Halliburton’s stock market value, for example, slid from $60.4 billion during the second quarter of 2014 to $29.1 billion during the fourth quarter of 2015 and now stands around $27 billion. Schlumberger was valued at $152.9 billion during the second quarter of 2014, falling to $87 billion during third quarter of 2015 and now stands at about $60 billion.
In contrast, the stock market value of the Houston exploration and production company EOG resources has climbed by two-thirds since the bottom of the oil bust, to $56.3 billion from $33.8 billion. ConocoPhillips, the Houston independent oil company, has seen its stock market value double, to $77.1 billion from its 2016 low point of $38.5 billion
The reason for the disconnect is fundamental: returns. Exploration and production companies are generating returns on investment that are many times higher than services. Schlumberger, which has the highest return on investment among the big services firms, returned just under 3 percent in the third quarter of 2018. ConocoPhillips returned nearly 10 percent; EOG nearly 18 percent.
Services companies are particularly sensitive to swings in oil prices. When crude prices fall, one of the first places oil and gas producers turn to cut costs are energy services.
During the oil bust, services companies were forced to agree to steep discounts to hold onto customers, which led to multi-billion dollar losses and tens of thousands of layoffs. As prices rose through 2017 and most of 2018, services companies were able to raise some of their rates, but nowhere near levels of the boom year of 2014.
In a recent investors presentation, the Canadian drilling rig operator Trinidad Drilling reported that the company was charging an average of $28,000 per day to rent one of its rigs during the first quarter of 2015. It now charges an average of just over $20,000.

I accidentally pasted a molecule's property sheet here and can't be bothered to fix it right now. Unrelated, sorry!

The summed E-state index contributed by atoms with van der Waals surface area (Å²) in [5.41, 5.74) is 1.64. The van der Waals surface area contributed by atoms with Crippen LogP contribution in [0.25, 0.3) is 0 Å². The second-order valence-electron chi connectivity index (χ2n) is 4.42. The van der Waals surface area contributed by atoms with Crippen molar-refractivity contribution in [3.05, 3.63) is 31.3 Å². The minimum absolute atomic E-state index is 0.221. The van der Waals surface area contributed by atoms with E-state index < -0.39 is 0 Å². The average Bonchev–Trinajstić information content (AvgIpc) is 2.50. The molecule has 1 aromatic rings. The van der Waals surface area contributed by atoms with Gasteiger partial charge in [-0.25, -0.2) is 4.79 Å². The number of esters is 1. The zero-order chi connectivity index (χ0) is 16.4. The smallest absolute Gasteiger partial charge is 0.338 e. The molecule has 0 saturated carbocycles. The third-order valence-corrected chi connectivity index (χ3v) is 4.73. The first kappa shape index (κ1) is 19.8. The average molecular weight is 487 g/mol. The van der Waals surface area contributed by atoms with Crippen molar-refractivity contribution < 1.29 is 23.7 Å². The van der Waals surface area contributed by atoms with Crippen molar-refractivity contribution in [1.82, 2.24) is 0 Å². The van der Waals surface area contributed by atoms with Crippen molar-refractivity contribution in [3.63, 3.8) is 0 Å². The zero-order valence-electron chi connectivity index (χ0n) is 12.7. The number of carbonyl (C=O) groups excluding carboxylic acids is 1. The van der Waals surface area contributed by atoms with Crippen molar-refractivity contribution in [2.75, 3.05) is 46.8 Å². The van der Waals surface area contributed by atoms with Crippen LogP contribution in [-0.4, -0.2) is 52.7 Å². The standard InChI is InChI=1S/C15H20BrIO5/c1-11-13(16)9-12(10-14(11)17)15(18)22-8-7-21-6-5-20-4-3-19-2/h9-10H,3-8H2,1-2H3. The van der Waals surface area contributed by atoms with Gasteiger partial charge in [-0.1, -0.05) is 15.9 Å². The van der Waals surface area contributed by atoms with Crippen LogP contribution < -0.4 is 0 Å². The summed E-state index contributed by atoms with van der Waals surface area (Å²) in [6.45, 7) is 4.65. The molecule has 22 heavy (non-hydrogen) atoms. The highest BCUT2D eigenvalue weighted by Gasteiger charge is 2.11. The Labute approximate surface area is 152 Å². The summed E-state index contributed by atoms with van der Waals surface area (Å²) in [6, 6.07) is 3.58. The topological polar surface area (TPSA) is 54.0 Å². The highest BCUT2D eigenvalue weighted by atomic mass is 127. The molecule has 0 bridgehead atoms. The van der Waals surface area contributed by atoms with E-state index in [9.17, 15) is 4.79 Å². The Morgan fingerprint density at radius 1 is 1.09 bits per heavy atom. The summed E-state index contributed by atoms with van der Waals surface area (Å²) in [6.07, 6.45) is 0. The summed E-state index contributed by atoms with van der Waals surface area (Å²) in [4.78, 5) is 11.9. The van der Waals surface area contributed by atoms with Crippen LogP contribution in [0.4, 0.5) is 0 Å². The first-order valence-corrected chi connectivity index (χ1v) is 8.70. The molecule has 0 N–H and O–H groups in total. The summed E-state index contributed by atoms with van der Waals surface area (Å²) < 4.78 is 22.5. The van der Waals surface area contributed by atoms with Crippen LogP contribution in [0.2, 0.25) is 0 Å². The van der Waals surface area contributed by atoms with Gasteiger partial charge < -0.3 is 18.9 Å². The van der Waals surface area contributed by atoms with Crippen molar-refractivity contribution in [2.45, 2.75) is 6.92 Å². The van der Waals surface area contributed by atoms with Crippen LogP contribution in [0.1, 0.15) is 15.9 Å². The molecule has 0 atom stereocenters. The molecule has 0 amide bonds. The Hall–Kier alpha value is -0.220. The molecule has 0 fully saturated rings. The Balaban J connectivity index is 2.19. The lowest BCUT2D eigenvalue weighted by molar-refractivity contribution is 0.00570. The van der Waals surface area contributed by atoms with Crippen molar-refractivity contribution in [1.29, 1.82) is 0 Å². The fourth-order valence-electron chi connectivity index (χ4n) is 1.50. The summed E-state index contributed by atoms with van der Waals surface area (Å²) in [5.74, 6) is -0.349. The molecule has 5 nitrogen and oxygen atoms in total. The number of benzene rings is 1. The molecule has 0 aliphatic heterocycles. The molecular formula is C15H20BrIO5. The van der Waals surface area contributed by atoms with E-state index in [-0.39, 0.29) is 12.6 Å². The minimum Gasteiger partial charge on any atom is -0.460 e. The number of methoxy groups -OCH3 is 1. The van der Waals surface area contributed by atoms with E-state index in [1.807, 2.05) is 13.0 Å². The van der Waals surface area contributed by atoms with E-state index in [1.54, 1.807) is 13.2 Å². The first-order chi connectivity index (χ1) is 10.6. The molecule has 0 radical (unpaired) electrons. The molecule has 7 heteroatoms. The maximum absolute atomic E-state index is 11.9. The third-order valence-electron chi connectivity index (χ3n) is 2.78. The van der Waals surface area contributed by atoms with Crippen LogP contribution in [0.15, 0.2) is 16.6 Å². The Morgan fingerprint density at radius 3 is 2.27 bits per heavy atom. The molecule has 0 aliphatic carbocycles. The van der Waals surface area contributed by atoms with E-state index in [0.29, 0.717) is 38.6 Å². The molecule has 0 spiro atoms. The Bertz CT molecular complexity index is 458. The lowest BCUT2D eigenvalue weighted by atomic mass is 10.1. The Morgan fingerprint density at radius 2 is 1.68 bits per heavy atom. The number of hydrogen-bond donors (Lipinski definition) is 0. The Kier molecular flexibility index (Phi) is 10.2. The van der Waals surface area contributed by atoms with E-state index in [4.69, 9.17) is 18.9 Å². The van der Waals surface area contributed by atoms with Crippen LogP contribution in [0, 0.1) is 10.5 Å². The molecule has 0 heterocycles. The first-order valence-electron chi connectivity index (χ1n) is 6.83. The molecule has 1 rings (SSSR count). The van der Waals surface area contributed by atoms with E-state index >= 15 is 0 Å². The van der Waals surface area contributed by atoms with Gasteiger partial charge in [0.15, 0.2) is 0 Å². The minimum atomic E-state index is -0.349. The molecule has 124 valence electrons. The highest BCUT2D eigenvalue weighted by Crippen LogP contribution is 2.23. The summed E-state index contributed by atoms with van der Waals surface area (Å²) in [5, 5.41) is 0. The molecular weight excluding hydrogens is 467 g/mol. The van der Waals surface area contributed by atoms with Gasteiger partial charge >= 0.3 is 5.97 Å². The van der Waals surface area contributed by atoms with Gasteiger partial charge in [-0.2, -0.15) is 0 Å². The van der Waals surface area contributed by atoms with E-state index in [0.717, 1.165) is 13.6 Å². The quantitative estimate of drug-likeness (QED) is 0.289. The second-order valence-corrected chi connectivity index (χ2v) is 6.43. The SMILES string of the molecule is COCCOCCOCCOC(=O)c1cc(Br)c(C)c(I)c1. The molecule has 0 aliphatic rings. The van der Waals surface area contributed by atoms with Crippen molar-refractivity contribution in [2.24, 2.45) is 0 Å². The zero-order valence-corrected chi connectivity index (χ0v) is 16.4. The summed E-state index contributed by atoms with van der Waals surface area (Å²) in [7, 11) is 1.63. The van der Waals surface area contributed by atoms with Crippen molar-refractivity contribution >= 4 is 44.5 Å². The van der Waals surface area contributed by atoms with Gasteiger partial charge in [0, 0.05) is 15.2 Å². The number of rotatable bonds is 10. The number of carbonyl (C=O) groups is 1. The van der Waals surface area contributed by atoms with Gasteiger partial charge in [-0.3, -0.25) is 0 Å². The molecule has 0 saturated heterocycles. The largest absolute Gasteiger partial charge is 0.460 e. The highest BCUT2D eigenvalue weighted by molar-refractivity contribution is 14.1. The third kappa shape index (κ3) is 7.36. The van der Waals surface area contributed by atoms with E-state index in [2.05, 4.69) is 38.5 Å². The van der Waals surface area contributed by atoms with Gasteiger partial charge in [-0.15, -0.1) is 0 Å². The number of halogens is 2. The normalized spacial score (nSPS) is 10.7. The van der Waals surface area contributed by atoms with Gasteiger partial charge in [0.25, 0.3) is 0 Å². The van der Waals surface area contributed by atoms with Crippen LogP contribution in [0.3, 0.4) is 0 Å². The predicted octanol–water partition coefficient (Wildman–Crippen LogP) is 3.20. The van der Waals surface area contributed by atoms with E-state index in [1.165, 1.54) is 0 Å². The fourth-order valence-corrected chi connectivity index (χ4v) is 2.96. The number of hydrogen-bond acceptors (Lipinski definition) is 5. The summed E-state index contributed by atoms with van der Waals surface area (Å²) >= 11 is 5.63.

Crude oil prices are improving, but the fourth quarter price drop has led oil and gas producers to drill new wells to meet lease obligations, but not put them into production. The Energy Department estimates that nearly 8,600 U.S. well are drilled, but uncompleted, with nearly half of them in the Permian Basin — creating a problem for service companies that provide or support hydraulic fracturing and other well completion services.
During Halliburton’s Tuesday morning analyst call, Miller said the fourth quarter crude oil price drop quickly erased any price gains they had made as their customers cut back on completion projects, leaving too many fracking operations seeking too few projects. “This created excess equipment capacity in the market and had a detrimental effect on services pricing,” Miller said.
It may take more than six months before the market swings back in favor of service companies. If oil prices rise, and new pipelines come into service in the second half of the year as expected, oil and gas companies could start putting those drilled but uncompleted wells into production, meaning a backlog of work for services firms..
In the longer term, analysts said, services companies need to find ways to moderate the cyclical swings that have hammered their industry. Carey, the Accenture analyst, said companies can start with collaboration. As many as 40 companies can work on a single drilling pad doing everything from supplying frac sand to providing chemicals and detonating explosives for hydraulic fracturing. Acts as simple as improving schedule coordination can make operations more efficient and boost production.
More automation, more extensive use of sensors to collect drilling and other data, and more digital technology to analyze that data would could lower costs, improve efficiency and boost profits, Carey said..
“A business model change like that will change a zero sum game to a win-win,” Carey said.